In June 1905, bailie John Bruce Murray (a local councillor), persuaded Glasgow Corporation to establish a committee to consider a trial system of probation, based on ideas that he had learned about from probation services in America. The committee delivered its report in December 1905 and recommended that police officers, in plain clothes, should be assigned to each of the District Police Courts to act as probation officers. This was one of the first probation services in the UK to be established and operated by the state (rather than by a charitable organisation). At the time, Glasgow had a very high imprisonment rate and the need to find alternatives to incarceration meant that other forms of disposal were to be taken into consideration. The new system seemed to be successful and by 1919, there were 16 probation officers (11 men and 5 women) working in Glasgow, including probation officers whose role was to work with juvenile offenders.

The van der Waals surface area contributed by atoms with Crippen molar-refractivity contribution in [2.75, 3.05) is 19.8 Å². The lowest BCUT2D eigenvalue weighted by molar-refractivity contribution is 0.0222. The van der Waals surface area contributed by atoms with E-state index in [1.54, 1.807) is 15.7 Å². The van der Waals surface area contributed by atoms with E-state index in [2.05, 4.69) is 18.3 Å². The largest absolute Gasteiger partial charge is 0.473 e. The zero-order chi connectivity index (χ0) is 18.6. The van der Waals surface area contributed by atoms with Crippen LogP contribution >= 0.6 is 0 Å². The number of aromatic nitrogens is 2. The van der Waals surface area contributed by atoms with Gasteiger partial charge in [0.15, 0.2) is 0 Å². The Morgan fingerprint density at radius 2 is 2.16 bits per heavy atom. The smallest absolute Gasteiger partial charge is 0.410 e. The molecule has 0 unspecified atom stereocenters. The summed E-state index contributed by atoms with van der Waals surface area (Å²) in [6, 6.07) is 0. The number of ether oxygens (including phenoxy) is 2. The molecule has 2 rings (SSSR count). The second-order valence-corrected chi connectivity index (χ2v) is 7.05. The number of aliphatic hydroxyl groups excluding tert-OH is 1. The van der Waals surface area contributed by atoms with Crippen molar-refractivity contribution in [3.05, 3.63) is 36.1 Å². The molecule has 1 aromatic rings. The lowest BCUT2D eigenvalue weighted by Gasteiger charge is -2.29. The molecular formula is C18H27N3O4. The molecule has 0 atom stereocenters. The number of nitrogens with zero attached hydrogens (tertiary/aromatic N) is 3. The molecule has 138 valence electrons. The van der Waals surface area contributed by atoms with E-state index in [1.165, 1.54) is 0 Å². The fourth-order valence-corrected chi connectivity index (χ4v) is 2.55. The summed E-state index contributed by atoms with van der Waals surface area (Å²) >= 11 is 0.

Source: McNeill, F. (2005) 'Remembering Probation in Scotland', in Probation Journal, vol. 52 (1): 23-38